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Eureka!

On Thin Ice

By Charlotte Hsu

The Greenland Ice Sheet is the second-largest block of ice on Earth. And according to UB geophysicist Beata Csatho, we may be underestimating how fast it will shrink. In a recent study, she and colleagues analyzed massive amounts of NASA data to provide the world with its first comprehensive picture of how the ice sheet is changing—and feeding rising seas. The results are sobering.

Greenland Ice Sheet

This visualization depicts how the Greenland Ice Sheet changed from 2003-12. A close analysis reveals how little we understand about this shifting icescape—in particular, how it will respond to climate change.

Flawed Forecasts:

Until now, scientists have projected how all of Greenland would lose ice by extrapolating from the activity of just four large glaciers [labeled on map]. Csatho’s research shows that this analysis is not adequate: Changes at these four locations do not reflect what’s happening across the whole ice sheet.

A Complicated Puzzle:

An area this size houses 38 large glaciers that flow into the sea. In all, Greenland has 242 of these tongues of ice, and the study finds that they undergo complex patterns of thinning and thickening that current climate models fail to address.

Bad News in the Southeast:

Csatho’s team identified areas of rapid shrinkage in this region that current climate models miss. It’s one of several clues that indicate to Csatho that Greenland will shed ice more rapidly in the near future than previously thought.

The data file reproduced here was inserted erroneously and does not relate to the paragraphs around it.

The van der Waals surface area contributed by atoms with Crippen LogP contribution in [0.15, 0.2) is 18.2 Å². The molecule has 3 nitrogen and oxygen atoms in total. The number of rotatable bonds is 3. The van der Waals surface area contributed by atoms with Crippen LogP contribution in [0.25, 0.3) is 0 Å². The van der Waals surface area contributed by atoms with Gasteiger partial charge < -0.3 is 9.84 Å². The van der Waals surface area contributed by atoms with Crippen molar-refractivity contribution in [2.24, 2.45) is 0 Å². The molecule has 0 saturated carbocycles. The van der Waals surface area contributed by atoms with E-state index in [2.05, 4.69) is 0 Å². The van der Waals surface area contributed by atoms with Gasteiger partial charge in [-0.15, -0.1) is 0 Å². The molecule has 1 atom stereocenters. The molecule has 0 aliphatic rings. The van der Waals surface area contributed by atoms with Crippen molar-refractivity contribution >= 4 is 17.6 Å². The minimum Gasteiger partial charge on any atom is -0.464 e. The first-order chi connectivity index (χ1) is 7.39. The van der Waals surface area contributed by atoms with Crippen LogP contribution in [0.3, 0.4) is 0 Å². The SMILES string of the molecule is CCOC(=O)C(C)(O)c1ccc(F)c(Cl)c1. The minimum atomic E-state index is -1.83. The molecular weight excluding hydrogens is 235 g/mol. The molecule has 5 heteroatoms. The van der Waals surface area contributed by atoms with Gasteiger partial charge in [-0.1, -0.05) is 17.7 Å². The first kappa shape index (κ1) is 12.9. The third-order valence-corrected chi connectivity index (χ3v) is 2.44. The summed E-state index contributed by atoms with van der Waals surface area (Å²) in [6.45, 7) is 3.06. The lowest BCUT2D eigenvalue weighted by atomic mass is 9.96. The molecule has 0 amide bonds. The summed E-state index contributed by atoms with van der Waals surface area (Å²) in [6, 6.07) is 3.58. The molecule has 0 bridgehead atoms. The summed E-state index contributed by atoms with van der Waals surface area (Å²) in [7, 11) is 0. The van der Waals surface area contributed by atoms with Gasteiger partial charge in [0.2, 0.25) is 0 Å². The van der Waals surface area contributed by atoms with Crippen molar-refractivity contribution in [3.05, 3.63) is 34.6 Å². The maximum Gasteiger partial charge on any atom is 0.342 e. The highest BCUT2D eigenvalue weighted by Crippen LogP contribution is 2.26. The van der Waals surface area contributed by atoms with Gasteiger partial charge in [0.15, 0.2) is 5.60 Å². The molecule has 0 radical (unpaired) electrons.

A Massive Undertaking:

The study used data from NASA satellite and aerial survey missions (see Laser Precision) to reconstruct how the ice sheet’s elevation changed at 100,000 locations from 1993 to 2012.

Gray Lines:  Paths traveled by NASA’s ICESat satellite to collect data
Purple Lines:
  Paths traveled by NASA’s Operation IceBridge research aircrafts

NASA's Goddard Space Flight Center Scientific Visualization Studio

Photo: NASA's Goddard Space Flight Center Scientific Visualization Studio

Laser Precision:

Michael Gelen, JD ’88

NASA research vehicles used laser altimetry to measure the ice sheet’s elevation:

Step 1:  A plane (or satellite) fires a laser pulse.
Step 2:  The light hits a surface and is reflected back toward its source.
Step 3:  By measuring how long it takes for the laser pulse to reach the surface and return, scientists can calculate the elevation of the surface to an accuracy within centimeters.